Police call centre finances could be questioned by councillors following upgrade delays
South Yorkshire’s chief constable and police and crime commissioner are to be invited to meet councillors who want to quiz them over potential penalty clauses in the contract for the force’s long-delayed new communications system.
The Smart system was expected to go live in the Spring on last year but in fact was introduced only towards the close of 2018 because of technical problems in getting the equipment to work as expected for callers using the 999 or 101 telephone systems.
A further call-back facility, allowing people to ask officers to call them back rather than face long waits in 101 queues, is also due to be introduced in a move intended to take pressure off the call-handlers who deal with enquiries, but that remains under test despite aspirations to get it into operation before Christmas.
Difficulties with the system were raised at a full meeting of Rotherham Council, where Coun Stuart Sansome, who serves on the county’s police and crime panel – a body which holds Police and Crime Commissioner Dr Alan Billings to account – offered to invite him and Chief Constable Stephen Watson to a seminar at the town hall to discuss the problems.
Coun Alan Cowles raised questions about the new system, saying: “The chief constable issued a statement saying that although the new system was live, people would not see a change in performance.”
He asked Coun Sansome: “Will you ask the two gentlemen to come to this chamber and explain why there is no benefit and what, if anything, we can expect for our money?”
Coun Sansome responded: “I have no problem in asking the chief constable and PCC to attend a seminar at this building.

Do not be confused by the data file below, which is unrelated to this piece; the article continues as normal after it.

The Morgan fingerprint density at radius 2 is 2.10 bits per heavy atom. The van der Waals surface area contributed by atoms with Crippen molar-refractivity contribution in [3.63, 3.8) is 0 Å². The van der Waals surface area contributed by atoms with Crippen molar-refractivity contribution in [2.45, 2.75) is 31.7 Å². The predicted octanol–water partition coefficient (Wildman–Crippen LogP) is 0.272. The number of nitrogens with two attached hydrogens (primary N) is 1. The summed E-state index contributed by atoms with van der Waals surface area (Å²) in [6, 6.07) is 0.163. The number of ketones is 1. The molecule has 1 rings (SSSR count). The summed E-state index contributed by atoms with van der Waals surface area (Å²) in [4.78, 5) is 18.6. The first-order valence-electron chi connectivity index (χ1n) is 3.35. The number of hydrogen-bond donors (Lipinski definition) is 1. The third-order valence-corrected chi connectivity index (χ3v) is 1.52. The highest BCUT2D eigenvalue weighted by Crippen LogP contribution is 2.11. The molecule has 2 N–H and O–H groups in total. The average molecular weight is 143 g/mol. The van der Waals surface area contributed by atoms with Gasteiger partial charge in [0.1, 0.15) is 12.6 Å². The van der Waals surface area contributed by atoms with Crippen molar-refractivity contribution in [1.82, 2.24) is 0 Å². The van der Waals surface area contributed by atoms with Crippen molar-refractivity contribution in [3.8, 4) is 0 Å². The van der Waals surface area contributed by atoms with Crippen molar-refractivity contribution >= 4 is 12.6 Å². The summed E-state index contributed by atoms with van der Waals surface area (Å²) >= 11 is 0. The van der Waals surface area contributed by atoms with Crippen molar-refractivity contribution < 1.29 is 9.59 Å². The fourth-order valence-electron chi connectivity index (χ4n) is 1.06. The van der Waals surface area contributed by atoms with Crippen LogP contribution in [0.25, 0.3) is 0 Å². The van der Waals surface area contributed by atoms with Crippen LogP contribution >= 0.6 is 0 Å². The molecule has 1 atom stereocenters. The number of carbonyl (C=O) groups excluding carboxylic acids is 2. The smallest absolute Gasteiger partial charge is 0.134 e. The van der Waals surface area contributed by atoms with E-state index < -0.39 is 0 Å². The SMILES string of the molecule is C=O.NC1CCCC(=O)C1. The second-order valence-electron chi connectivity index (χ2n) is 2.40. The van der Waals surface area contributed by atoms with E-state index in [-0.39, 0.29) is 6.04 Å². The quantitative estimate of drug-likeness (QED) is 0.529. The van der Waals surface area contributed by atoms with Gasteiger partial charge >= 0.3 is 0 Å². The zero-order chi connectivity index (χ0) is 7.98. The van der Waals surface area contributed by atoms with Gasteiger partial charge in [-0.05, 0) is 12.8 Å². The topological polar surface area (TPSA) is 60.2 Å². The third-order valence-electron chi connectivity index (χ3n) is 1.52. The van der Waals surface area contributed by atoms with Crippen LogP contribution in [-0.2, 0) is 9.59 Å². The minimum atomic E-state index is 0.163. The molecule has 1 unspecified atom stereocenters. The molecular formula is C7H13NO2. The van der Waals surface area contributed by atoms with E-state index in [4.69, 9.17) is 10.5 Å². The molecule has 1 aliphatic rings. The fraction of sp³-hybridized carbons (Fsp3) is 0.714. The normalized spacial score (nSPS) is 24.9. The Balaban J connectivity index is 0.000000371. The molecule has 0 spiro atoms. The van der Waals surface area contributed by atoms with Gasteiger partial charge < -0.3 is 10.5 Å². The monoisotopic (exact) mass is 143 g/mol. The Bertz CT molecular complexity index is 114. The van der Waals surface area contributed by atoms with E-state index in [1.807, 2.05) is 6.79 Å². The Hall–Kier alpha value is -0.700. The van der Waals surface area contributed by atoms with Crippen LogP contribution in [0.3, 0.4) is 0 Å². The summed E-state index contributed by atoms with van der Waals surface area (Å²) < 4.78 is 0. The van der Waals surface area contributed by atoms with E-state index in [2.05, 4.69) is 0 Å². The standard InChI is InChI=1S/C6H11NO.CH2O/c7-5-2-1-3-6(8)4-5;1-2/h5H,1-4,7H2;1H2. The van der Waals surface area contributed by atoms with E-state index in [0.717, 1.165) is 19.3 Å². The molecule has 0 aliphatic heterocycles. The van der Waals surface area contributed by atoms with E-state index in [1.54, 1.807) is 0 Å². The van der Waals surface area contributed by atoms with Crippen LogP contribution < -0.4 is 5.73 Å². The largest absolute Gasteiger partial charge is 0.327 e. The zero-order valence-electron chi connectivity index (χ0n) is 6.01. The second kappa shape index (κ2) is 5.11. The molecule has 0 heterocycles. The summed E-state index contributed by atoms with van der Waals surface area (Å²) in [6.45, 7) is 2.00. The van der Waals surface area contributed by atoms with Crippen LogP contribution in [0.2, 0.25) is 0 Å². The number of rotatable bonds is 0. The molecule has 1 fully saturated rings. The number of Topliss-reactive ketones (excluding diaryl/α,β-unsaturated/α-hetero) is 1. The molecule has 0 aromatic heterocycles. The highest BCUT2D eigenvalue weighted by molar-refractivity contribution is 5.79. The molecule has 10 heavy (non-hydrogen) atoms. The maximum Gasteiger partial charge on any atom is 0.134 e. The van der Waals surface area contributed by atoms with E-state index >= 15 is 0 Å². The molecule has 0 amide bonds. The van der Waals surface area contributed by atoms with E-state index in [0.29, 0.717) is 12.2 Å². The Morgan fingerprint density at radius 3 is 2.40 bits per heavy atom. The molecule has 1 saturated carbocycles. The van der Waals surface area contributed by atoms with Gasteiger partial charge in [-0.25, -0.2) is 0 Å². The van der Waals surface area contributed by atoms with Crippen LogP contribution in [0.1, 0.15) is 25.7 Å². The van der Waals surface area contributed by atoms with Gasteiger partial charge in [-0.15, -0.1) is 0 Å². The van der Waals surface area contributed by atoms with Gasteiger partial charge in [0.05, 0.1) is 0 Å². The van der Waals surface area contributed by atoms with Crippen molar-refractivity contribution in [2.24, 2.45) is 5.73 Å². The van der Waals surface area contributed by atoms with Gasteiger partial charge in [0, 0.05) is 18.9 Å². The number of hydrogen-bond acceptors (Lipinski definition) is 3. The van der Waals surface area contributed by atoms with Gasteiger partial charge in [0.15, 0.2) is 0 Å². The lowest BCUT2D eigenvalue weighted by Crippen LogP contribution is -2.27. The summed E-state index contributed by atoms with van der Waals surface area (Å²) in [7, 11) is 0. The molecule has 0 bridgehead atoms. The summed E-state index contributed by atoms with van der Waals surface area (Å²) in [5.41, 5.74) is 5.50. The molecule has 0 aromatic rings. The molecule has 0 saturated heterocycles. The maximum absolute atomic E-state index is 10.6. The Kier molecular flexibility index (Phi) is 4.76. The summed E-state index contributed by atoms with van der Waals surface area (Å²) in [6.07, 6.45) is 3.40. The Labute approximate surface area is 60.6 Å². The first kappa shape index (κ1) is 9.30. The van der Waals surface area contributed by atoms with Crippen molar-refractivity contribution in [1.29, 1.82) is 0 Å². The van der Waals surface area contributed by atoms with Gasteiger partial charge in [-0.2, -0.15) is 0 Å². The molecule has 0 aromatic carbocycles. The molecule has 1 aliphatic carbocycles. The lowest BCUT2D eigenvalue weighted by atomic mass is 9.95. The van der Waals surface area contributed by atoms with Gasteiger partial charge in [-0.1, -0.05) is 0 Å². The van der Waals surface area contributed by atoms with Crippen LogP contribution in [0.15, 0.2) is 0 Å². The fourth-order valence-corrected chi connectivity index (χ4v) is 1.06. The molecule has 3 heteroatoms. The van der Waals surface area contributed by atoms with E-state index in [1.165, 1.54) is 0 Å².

“I do share your frustrations, Councillor Cowles, because we want this system up and running.
“We did challenge the commissioner around penalty clauses concerning the delay.
“Perhaps if they did agree to visit this chamber, that would be one of the questions to be asked.”
The Smart telephone system is a multi-million pound investment ordered because pressure on police telephone systems has grown enormously in recent years and the existing technology at the Atlas Court call centre in Sheffield was long out of date and relied on a series of computer servers patched together in a way which was never initially intended.
The new system is intended to speed up the system by helping call handling staff to deal with queries more quickly, but Mr Watson has said previously the key to improving service is to manage demand.
Putting in more staff to take calls would mean having fewer people available to then deal with the work generated, so that is not regarded as a viable option.
Many 101 callers are seeking officers for follow up information on incidents and one aim is to re-educate police staff to provide direct dial numbers, which if successful would slice off a significant percentage of current call volumes to Atlas Court.